[12]  As we have noted above, Ms Graham was particularly concerned that the scheduling of this radio play, while fires in Christchurch were not yet under control, was offensive (and particularly distressing for those who had experienced the Port Hills fires, those who had been evacuated from their homes, or those affected by the death of the helicopter pilot).

[13]  We acknowledge that some material in Playing With Fire may have been challenging or distressing for some listeners, particularly those affected by the Christchurch Port Hills fires. However, we do not consider that overall this broadcast reached the threshold necessary to find a breach of the standard.

[14]  This was a fictional work that primarily focused on the relationship between Arnold and Judy, and its impact on Daniel, and not on the fires themselves. One scene, in which characters Arnold and Daniel re-enter their evacuated home before it is engulfed in flames, may have been distressing for listeners. The scene featured Daniel calling out for his father while panicked and coughing. However, this scene was brief (around two minutes of a 53-minute item), and was signposted clearly, as the proximity and danger of the fires was referenced repeatedly throughout the play. The scene therefore would not have come as a surprise to listeners who might have been sensitive to its content.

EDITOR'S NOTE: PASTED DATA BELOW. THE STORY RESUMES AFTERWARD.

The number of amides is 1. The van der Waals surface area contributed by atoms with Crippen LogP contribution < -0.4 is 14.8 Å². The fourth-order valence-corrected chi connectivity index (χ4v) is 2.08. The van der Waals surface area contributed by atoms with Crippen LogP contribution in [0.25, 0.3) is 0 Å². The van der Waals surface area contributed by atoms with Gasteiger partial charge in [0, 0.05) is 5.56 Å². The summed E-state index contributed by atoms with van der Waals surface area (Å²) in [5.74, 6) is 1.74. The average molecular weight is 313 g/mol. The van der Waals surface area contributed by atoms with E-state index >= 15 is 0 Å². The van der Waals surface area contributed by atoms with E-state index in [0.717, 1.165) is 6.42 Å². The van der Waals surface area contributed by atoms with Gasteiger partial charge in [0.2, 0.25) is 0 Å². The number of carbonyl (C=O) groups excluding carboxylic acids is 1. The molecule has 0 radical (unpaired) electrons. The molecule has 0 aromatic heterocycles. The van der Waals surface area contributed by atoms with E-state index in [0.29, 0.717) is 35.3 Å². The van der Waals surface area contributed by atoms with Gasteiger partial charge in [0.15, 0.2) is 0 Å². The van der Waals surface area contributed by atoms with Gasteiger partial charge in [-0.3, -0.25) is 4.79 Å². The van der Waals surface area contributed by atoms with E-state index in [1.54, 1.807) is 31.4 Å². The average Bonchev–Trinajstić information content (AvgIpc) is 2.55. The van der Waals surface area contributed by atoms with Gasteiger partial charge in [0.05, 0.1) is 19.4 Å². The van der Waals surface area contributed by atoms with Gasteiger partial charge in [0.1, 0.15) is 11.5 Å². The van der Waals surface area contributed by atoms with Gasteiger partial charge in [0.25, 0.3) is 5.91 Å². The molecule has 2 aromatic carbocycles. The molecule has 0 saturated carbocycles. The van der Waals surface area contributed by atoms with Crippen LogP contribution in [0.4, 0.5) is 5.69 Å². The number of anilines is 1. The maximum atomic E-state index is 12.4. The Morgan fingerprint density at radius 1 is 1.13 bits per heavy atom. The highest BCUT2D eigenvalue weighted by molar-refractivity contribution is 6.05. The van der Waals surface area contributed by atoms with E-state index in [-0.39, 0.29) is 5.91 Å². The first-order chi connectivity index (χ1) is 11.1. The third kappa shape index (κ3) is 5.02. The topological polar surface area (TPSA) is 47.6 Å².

[15]  All audiences will inevitably bring their own experiences and emotions to fictional broadcast material, but as a national broadcaster, RNZ has submitted that the play was scheduled several weeks ahead of time and that it had only a short timeframe in which to broadcast this play for all New Zealanders.

[16]  While we therefore acknowledge the complainant’s concerns, and recognise that the scheduling of this story shortly after the Port Hills fires may have been distressing for some listeners, having regard to all the relevant factors, we find insufficient justification for us to interfere with the right to freedom of expression in this case.

[17]  Accordingly we do not uphold the good taste and decency complaint.

For the above reasons the Authority does not uphold the complaint.

Signed for and on behalf of the Authority

 

 

 

Peter Radich
Chair
4 September 2017  

Appendix

The correspondence listed below was received and considered by the Authority when it determined this complaint:
1      Elizabeth Graham’s formal complaint – 8 March 2017 (received 15 March 2017)
2      RNZ’s response to the complaint – 28 April 2017 (received 4 May 2017)
3      Ms Graham’s referral to the Authority – 16 May 2017 (received 29 May 2017)
4      RNZ’s response to the referral – 21 June 2017 (received 5 July 2017)


1 Selwyn District Council, Port Hills Fire 2017: https://www.selwyn.govt.nz/services/rural-fire/port-hills-fire